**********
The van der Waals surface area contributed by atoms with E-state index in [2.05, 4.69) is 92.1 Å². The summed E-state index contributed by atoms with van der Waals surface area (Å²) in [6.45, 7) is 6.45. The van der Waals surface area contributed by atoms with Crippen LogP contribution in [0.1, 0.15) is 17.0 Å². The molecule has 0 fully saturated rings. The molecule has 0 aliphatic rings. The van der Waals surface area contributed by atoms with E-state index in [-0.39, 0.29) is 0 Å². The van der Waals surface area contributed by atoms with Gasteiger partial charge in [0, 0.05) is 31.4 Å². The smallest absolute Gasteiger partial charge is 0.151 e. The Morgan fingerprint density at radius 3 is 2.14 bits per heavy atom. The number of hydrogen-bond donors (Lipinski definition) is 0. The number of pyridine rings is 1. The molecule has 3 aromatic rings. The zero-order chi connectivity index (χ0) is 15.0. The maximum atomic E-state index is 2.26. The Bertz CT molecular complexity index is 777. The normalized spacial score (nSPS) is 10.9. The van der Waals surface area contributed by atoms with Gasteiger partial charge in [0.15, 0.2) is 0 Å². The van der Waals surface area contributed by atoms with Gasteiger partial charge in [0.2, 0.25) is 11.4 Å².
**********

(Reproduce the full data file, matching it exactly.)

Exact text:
The van der Waals surface area contributed by atoms with E-state index in [2.05, 4.69) is 92.1 Å². The summed E-state index contributed by atoms with van der Waals surface area (Å²) in [6.45, 7) is 6.45. The van der Waals surface area contributed by atoms with Crippen LogP contribution in [0.1, 0.15) is 17.0 Å². The molecule has 0 fully saturated rings. The molecule has 0 aliphatic rings. The van der Waals surface area contributed by atoms with E-state index in [-0.39, 0.29) is 0 Å². The van der Waals surface area contributed by atoms with Gasteiger partial charge in [0, 0.05) is 31.4 Å². The smallest absolute Gasteiger partial charge is 0.151 e. The Morgan fingerprint density at radius 3 is 2.14 bits per heavy atom. The number of hydrogen-bond donors (Lipinski definition) is 0. The number of pyridine rings is 1. The molecule has 3 aromatic rings. The zero-order chi connectivity index (χ0) is 15.0. The maximum atomic E-state index is 2.26. The Bertz CT molecular complexity index is 777. The normalized spacial score (nSPS) is 10.9. The van der Waals surface area contributed by atoms with Gasteiger partial charge in [0.15, 0.2) is 0 Å². The van der Waals surface area contributed by atoms with Gasteiger partial charge in [0.2, 0.25) is 11.4 Å².